Unravelling the Origins of the Earliest Animals
A team of international scientists including researchers from the University of Edinburgh and Moscow State University have used some remarkable fossils of animals that lived before the Cambrian Explosion to trace the ancestry of some of the world’s earliest organisms. The fossils, a total of 73 specimens of the primitive metazoan known as Namacalathus (N. hermanastes), were found a single bedding plane sample of rocks associated with the Upper Omkyk Member of the Nama Group of Namibia (Africa). An in-depth analysis of the tiny three-dimensional fossils, the largest of which were around 12.3 mm in diameter, suggest that these animals are basal members of the Superphylum Lophotrochozoa which are characterised by having a feeding/food gathering structure that is surrounded by a ring of tentacles and a free-swimming, zooplankton developmental stage. This Superphylum includes the Brachiopoda as well as molluscs, worms and other related, generally soft-bodied organisms.
Members of the Research Team at the Fossil Site (Namibia)
Picture Credit: Professor Rachel Wood (University of Edinburgh)
Writing in the academic journal Science Advances, the research team report on the first known link between some of the major groups of animals that evolved during the Cambrian Explosion and their ancestral forms.
Mapping Life from 547 Million Years Ago
The close proximity of the marine deposits that contain the tiny Namacalathus fossils and an ash layer which resulted from volcanic activity permitted the researchers to accurately date the fossils to around 547 million years ago (late in the Ediacaran), the geological period that immediately precedes the Cambrian and the beginning of the Phanerozoic Eon (visible life). It is only in the last few decades that scientists have been able to piece together a picture of life prior to the Cambrian Explosion event but the fossil record for the tiny, soft-bodied creatures that dominated early marine ecosystems is exceptionally poor.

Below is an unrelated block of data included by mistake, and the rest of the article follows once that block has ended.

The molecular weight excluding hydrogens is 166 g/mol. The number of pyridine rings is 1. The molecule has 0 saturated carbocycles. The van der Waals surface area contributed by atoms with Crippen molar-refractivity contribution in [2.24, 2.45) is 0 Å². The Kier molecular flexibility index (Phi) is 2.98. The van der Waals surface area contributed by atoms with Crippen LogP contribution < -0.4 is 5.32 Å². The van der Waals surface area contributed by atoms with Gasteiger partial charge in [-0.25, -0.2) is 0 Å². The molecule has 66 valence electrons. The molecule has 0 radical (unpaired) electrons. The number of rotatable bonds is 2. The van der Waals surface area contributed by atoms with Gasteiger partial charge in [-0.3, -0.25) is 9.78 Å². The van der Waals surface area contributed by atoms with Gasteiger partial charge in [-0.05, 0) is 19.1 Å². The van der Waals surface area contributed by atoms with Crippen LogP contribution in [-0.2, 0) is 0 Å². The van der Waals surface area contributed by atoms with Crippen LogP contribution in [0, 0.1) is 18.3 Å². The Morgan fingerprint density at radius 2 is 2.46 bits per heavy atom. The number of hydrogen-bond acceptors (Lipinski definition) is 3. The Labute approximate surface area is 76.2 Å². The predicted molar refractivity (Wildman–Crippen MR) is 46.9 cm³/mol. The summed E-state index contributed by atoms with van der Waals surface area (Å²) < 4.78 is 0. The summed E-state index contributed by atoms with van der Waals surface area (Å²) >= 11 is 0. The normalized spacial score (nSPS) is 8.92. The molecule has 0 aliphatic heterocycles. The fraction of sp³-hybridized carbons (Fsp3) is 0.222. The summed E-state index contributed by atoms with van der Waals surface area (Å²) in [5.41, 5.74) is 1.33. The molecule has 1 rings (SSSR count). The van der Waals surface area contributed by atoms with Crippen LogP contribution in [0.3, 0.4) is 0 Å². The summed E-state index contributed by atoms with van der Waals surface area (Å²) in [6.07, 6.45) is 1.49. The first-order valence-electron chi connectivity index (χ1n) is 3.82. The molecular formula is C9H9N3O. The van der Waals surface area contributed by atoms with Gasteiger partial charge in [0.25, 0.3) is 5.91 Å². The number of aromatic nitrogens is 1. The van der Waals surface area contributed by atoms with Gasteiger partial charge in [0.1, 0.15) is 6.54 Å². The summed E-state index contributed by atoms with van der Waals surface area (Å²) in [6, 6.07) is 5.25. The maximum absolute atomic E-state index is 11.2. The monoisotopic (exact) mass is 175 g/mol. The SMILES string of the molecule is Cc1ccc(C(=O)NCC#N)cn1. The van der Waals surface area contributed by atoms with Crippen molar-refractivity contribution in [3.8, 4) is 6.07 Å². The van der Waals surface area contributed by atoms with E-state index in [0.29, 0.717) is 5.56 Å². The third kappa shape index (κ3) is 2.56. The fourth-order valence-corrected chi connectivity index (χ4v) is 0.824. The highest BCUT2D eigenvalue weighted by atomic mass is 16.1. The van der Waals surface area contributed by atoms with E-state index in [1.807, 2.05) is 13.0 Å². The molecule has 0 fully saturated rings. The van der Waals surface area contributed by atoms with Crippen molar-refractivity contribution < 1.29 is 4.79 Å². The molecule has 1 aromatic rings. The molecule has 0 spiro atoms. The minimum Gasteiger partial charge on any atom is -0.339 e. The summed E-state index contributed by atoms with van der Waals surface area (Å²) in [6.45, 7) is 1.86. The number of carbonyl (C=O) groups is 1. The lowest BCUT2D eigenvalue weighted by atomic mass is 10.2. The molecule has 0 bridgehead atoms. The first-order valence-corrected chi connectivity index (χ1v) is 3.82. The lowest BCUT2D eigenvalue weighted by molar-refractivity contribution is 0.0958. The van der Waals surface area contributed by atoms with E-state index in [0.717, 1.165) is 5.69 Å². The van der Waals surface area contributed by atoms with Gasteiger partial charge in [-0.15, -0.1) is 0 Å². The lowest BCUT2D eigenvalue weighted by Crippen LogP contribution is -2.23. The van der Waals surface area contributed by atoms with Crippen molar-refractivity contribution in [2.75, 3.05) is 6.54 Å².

Once thought to be an ancestor of today’s jellyfishes, Namacalathus have been described as a “pin cushion on a short, hollow stalk”. The stalk is at its narrowest towards the strange cup-like structure at the top of the stalk where the feeding apparatus was located.
A Diagram of the Proposed Body Plan of Namacalathus (N. hermanastes)
Picture Credit: Shore et al (Science Advances)
Commenting on the significance of this research, co-author of the scientific paper, Professor Rachel Wood of the School of GeoSciences at the University of Edinburgh stated:
“These are exceptional fossils, which give us a glimpse into the biological affinity of some of the oldest animals. They help us trace the roots of the Cambrian Explosion and the origin of modern animal groups. Such preservation opens up many new avenues of research into the history of life which was previously not possible.”
Soft Tissue Preservation and Preserved Structures
Prior to this research the exact position of Namacalathus within the Kingdom Animalia remained controversial. It had been difficult to trace the origins of the major invertebrate groups found today, as the mainly soft-bodied Ediacaran biota left only the merest hints as to their taxonomy in the fossil record.
Using advanced and sophisticated X-ray imaging techniques, the research team were able to identify some of the animal’s soft tissues beautifully preserved inside the fossils by iron sulphide. Until this paper’s publication, scientists had only ever identified exoskeleton remains of Namacalathus.
By looking at the soft tissues that had been entombed by the iron sulphide, the research team were able to identify that Namacalathus was probably a distant ancestor of today’s worms and molluscs (a basal member of the Superphylum Lophotrochozoa).
Everything Dinosaur acknowledges the assistance of a press release from the University of Edinburgh in the compilation of this article.
The scientific paper: “Ediacaran metazoan reveals lophotrochozoan affinity and deepens root of Cambrian Explosion” by A. J. Shore, R. A. Wood, I. B. Butler, A. Yu Zhuravlev, S. McMahon, A. Curtis and F. T. Bowyer published in Science Advances.